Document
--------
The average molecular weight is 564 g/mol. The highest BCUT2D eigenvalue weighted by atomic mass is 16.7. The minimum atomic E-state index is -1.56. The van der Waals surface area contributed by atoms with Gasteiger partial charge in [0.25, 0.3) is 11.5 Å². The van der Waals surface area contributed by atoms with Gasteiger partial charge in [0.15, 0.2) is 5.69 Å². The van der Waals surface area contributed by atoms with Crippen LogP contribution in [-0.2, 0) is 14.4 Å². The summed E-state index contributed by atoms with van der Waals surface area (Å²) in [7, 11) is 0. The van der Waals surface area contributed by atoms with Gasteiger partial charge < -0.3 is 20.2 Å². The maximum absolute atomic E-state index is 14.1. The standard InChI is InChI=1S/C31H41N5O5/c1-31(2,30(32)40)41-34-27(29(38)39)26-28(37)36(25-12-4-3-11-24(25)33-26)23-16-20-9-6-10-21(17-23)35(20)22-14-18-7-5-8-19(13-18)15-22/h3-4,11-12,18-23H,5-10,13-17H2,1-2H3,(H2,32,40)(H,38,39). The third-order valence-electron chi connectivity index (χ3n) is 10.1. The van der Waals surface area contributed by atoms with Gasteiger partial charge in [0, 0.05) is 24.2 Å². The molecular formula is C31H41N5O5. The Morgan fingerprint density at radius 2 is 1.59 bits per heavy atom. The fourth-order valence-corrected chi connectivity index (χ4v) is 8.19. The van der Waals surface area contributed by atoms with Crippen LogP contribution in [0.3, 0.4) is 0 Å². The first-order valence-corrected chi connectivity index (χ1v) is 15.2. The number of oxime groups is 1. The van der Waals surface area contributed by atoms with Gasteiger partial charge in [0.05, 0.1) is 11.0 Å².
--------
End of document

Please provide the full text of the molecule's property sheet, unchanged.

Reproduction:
The average molecular weight is 564 g/mol. The highest BCUT2D eigenvalue weighted by atomic mass is 16.7. The minimum atomic E-state index is -1.56. The van der Waals surface area contributed by atoms with Gasteiger partial charge in [0.25, 0.3) is 11.5 Å². The van der Waals surface area contributed by atoms with Gasteiger partial charge in [0.15, 0.2) is 5.69 Å². The van der Waals surface area contributed by atoms with Crippen LogP contribution in [-0.2, 0) is 14.4 Å². The summed E-state index contributed by atoms with van der Waals surface area (Å²) in [7, 11) is 0. The van der Waals surface area contributed by atoms with Gasteiger partial charge < -0.3 is 20.2 Å². The maximum absolute atomic E-state index is 14.1. The standard InChI is InChI=1S/C31H41N5O5/c1-31(2,30(32)40)41-34-27(29(38)39)26-28(37)36(25-12-4-3-11-24(25)33-26)23-16-20-9-6-10-21(17-23)35(20)22-14-18-7-5-8-19(13-18)15-22/h3-4,11-12,18-23H,5-10,13-17H2,1-2H3,(H2,32,40)(H,38,39). The third-order valence-electron chi connectivity index (χ3n) is 10.1. The van der Waals surface area contributed by atoms with Gasteiger partial charge in [0, 0.05) is 24.2 Å². The molecular formula is C31H41N5O5. The Morgan fingerprint density at radius 2 is 1.59 bits per heavy atom. The fourth-order valence-corrected chi connectivity index (χ4v) is 8.19. The van der Waals surface area contributed by atoms with Crippen LogP contribution in [0.3, 0.4) is 0 Å². The first-order valence-corrected chi connectivity index (χ1v) is 15.2. The number of oxime groups is 1. The van der Waals surface area contributed by atoms with Gasteiger partial charge in [0.05, 0.1) is 11.0 Å².